“In addition to being passionate about how construction projects ultimately benefit our clients and the people they serve,” Thompson continued, “I believe my success in developing effective business development strategies for winning small to large capital project pursuits is the result of my being well-organized, communicating effectively, following through and executing well-planned marketing campaigns.”

It certainly doesn’t hurt that Thompson always wanted to be an advertising agency executive.

“Like Angela Bower on ‘Who’s the Boss’ or Darren Stevens on ‘Bewitched,’” she said.


Thompson is fulfilling her childhood dream with a company that she describes as building critical projects to meet practical community needs, contributing favorably to residents’ health, safety and quality of life.

“The opportunity at McCarthy appealed to me as I could be a part of a leadership team for a new, growing office which was exciting,” she said. “I also really appreciated the employee ownership offerings and believe that is one of our main differentiators when it comes to recruiting and retaining top talent.”

To that end, Thompson said women account for 9% of the construction workforce (a comment that aligns with Department of Labor statistics).

“The construction industry has come a long way in terms of providing leadership opportunities for women and educating young girls about future opportunities, but there’s still room for improvement,” she said. “Throughout McCarthy, there’s strong support toward driving diversity of perspectives.”

She spotlighted its national employee resource group, Partnership for Women, designed to introduce young women to construction careers and opportunities within the firm.

“To equip female employees for long-term success, McCarthy’s central region developed a two-year career development program with a curriculum that includes strategic communication, negotiation, decision-making and other topics that will help women be more effective in their jobs,” Thompson said.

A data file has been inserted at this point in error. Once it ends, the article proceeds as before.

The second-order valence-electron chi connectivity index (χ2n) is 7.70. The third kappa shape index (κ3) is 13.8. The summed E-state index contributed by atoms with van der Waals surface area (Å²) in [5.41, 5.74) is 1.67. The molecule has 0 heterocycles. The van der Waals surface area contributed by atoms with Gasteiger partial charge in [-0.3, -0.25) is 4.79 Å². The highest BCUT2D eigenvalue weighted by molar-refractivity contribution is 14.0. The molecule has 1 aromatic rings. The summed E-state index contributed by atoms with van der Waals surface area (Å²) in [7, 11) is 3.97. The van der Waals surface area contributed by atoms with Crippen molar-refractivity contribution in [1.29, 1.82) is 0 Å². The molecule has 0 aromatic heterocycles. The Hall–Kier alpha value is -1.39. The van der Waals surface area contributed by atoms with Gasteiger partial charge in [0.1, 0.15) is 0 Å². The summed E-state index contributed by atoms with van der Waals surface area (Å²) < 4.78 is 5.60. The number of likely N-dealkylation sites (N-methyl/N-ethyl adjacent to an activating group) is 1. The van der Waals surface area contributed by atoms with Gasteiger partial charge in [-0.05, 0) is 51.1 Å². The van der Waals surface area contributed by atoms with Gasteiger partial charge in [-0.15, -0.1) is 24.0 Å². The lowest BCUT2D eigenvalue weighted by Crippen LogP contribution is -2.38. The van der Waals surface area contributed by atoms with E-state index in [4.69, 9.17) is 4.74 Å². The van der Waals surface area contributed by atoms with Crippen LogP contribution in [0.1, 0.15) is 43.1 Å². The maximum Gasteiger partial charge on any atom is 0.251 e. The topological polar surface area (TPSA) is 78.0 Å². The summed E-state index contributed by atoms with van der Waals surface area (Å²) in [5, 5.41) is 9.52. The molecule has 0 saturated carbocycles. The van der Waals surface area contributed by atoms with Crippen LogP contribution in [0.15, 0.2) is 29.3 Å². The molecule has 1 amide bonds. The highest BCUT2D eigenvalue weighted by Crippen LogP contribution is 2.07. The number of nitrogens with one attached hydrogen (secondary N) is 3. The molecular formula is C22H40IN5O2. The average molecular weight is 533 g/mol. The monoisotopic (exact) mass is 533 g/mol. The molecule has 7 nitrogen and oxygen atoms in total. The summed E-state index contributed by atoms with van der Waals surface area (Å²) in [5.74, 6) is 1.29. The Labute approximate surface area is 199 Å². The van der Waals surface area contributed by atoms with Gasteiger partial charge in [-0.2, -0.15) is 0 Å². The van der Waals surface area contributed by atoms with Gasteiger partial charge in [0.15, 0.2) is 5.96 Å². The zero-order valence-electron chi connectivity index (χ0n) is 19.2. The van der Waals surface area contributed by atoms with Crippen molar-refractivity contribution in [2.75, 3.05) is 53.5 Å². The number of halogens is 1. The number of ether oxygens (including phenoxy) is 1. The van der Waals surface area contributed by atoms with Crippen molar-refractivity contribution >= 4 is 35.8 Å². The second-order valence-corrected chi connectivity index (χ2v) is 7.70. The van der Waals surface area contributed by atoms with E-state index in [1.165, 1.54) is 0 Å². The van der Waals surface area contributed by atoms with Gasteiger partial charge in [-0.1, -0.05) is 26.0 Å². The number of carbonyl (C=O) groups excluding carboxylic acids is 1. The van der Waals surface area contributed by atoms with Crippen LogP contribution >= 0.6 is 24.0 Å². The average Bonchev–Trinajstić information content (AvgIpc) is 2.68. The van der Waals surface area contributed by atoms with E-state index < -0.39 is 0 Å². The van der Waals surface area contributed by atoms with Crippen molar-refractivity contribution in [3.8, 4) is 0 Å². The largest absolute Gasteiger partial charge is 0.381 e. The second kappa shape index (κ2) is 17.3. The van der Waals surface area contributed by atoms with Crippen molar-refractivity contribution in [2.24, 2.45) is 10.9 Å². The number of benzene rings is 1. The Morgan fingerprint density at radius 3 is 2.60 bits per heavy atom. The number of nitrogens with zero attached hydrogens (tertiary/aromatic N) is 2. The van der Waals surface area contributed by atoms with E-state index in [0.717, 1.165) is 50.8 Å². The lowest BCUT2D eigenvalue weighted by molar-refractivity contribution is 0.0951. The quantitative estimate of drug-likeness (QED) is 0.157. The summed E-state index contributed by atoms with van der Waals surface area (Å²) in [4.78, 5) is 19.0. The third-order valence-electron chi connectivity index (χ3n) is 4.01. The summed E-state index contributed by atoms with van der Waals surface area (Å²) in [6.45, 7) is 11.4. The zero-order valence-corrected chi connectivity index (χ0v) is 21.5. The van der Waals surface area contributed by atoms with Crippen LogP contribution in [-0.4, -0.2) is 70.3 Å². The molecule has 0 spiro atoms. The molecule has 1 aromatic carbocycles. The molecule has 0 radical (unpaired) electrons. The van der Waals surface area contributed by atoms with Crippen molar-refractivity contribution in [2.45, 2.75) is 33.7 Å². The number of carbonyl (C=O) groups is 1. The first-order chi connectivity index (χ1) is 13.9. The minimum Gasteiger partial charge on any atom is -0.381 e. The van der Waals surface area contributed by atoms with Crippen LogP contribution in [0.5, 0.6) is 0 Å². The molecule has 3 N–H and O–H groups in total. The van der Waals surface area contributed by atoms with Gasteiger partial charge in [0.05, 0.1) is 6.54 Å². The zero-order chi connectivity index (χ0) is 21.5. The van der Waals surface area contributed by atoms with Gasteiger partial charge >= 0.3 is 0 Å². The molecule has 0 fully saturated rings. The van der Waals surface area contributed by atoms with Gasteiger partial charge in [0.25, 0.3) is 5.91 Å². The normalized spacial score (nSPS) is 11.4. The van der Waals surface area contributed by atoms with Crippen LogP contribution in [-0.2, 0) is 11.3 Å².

A graduate of Bellevue University with a Bachelor of Science in Marketing Management and Metropolitan Community College with an Associate of Arts in General Studies, Thompson has earned Building Design & Construction’s “40 under 40” award, graduated from Leadership Sarpy in 2011, serves on Bio Nebraska’s board of directors and as its executive committee’s secretary (2021 to 2023).

Additionally, Thompson indicated she is proud of her work with the Greater Omaha Chamber’s and Nebraska Economic Development’s MedTech Advisory Group and holds the distinction as one of the first three women to join the Aksarben Foundation’s floor committee.

“In 2010, I started The FAC (Friday Afternoon Club), a grassroots networking group comprised of local A/E/C professionals, with business development responsibility, and our valued clients,” she added. “It’s still going strong, and we have over 30 companies on our waitlist.”

Like Facebook’s Sheryl Sandberg, Thompson looks forward to the day when there are no “female leaders,” just “leaders.”

“I look forward to expanding my role with McCarthy, and continuing to bring great projects to the people of Nebraska … attracting more women to career opportunities available to them in the construction industry.”